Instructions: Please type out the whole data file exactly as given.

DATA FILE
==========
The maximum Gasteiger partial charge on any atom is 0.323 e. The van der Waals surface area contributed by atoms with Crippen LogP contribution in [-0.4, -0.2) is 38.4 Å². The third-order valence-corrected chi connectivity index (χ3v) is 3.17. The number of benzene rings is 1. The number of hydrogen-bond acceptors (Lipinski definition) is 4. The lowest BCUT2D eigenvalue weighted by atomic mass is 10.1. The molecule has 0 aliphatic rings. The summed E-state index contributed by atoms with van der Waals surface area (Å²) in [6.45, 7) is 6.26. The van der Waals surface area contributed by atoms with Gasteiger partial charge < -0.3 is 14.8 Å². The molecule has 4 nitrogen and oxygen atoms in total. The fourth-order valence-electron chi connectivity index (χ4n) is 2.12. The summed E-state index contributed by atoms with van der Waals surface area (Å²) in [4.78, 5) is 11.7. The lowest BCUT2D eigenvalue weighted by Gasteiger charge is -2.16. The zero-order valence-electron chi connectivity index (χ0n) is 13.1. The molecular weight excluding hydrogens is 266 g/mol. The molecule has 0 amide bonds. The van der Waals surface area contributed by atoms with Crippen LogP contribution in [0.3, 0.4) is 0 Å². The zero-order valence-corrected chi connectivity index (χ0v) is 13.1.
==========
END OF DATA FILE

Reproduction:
The maximum Gasteiger partial charge on any atom is 0.323 e. The van der Waals surface area contributed by atoms with Crippen LogP contribution in [-0.4, -0.2) is 38.4 Å². The third-order valence-corrected chi connectivity index (χ3v) is 3.17. The number of benzene rings is 1. The number of hydrogen-bond acceptors (Lipinski definition) is 4. The lowest BCUT2D eigenvalue weighted by atomic mass is 10.1. The molecule has 0 aliphatic rings. The summed E-state index contributed by atoms with van der Waals surface area (Å²) in [6.45, 7) is 6.26. The van der Waals surface area contributed by atoms with Gasteiger partial charge < -0.3 is 14.8 Å². The molecule has 4 nitrogen and oxygen atoms in total. The fourth-order valence-electron chi connectivity index (χ4n) is 2.12. The summed E-state index contributed by atoms with van der Waals surface area (Å²) in [4.78, 5) is 11.7. The lowest BCUT2D eigenvalue weighted by Gasteiger charge is -2.16. The zero-order valence-electron chi connectivity index (χ0n) is 13.1. The molecular weight excluding hydrogens is 266 g/mol. The molecule has 0 amide bonds. The van der Waals surface area contributed by atoms with Crippen LogP contribution in [0.3, 0.4) is 0 Å². The zero-order valence-corrected chi connectivity index (χ0v) is 13.1.